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And the media loves to provide wall-to-wall coverage of the most extreme examples. In , newspapers and television shows covered the case of Susan Smith, the mentally ill woman who drove her car into a lake with her two sons in the back seat; this year, they covered Leatrice Brewer, a mother who claimed that she drowned her three children because she believed they were victims of a voodoo attack. At CNN, Nancy Grace obsesses over "tot moms" mothers of toddlers who kill or let their children get kidnapped.
And mothers -- especially mothers of celebrities or celebrity mothers -- are likely to be vilified for lesser crimes.
Lindsay Lohan's mother, Dina, was disparaged for partying with her daughter as if she were a peer, not a parent. Kathy Hilton was blamed for her lax parenting when her daughter Paris' sex tape was leaked. And perhaps the ultimate example is Britney Spears, deemed such a bad mother that her sons were taken away from her and given to her ex-husband Kevin Federline -- his regular presence on the Vegas strip-club circuit not as questionable as her shaved head or incoherent ramblings.
It's clear that Leatrice Brewer and Susan Smith were bad moms -- so mentally unhinged they were a threat to their children -- but most of the time, the parameters are fuzzy. Our society is constantly seeking ways to rate mothers: The Internet provides an endless number of articles, blog posts, and quizzes asking: And in a culture in which you can be branded a bad mother for spending too much time on Facebook, it makes sense that women are reacting by defiantly blogging under names like White Trash Mom tagline: It's not just a reclamation but a preemptive strike: Better to call yourself a bad mom and beat the naysayers to the punch.
And best if you can follow it up with a flippant "so what? It's an adolescent retort, but that's part of the point.
Bad-mom culture allows women who have become the ultimate good girls -- responsible, nurturing, caregiving -- to claim the bad-girl traits of individuality, sexuality, and youth that motherhood threatens to take away. Sometimes, pathos peeks out from behind the bravura.
The mommyblogger at Fear and Parenting in Las Vegas, who has just purchased a new car that's grown-woman practical, not teenage-girl flashy, worries if she is bad enough: There is a feminist impulse in these mothers' desire to tell the truth about their life -- a belief that simple honesty can perhaps change the outdated and impossible ideals of motherhood.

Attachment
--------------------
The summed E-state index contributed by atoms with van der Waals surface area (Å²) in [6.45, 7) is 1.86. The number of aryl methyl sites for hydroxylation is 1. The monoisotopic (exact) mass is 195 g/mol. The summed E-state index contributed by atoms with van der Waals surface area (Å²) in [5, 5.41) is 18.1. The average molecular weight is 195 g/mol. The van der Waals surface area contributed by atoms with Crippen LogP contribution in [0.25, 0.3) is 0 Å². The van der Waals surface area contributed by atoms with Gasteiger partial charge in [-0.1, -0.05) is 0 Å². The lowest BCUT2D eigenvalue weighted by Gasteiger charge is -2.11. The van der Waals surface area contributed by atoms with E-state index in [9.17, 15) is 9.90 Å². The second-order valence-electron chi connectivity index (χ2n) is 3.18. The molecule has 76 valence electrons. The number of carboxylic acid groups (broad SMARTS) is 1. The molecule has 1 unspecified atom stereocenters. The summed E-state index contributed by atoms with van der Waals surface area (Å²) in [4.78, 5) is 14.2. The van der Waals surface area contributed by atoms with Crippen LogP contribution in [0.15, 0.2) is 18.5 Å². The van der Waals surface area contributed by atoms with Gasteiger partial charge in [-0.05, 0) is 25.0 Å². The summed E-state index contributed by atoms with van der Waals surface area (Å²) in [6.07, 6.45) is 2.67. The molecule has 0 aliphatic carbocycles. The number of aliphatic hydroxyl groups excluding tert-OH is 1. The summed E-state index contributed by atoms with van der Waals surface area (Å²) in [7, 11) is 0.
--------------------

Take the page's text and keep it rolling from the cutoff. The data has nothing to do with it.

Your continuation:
These moms aren't just bad; they're mad -- about how society treats them, about the ideal they are forced to live up to, about the parenting experiences that they still feel they aren't allowed to talk about openly. To the women telling these gross-out tales of babies' bodily functions and domestic incompetence, all while dropping copious references to their need for a drink, participating in bad-mom culture is a political act.
We are telling each other that there is community in parenthood, and that such community should be sought out and embraced. That sense of community is what a lot of mommybloggers are striving for.
They are trying to create a place that provides catharsis and a respite from guilt. When one woman blogs about being mad at her husband for not spending enough time with the kids or about lying to her son about the time so she can put him to bed early, five women write in the comments section that they have done the same thing or something equally bad or that it's not that bad at all.
Saying "I'm a bad mom" to the mommyblogger community is a little like telling your best friend "I'm fat. Yes to everything you just said!!! Amazingly written, it's like you took the words right out of my mouth and then made them so much better," wrote a commenter named Amy.
That's the kind of support you'd expect to hear in what is essentially a virtual consciousness-raising group. But just as the "personal is political" feminists of the s and s were criticized for their focus on white, middle-class issues, the same could be said of the online communities where bad-mom culture flourishes today.
For women of color and working-class women, the stereotype of being a bad mother may connote not a tongue-in-cheek drink during a play date but long-held stereotypes about so-called "welfare queens" and absentee parenting. It's hard to deny the vast gulf between the stay-at-home mom who feels mild guilt when she serves the occasional microwave dinner to her kids and the single mother with two jobs whose kids come home to an empty house and frozen dinners most nights.
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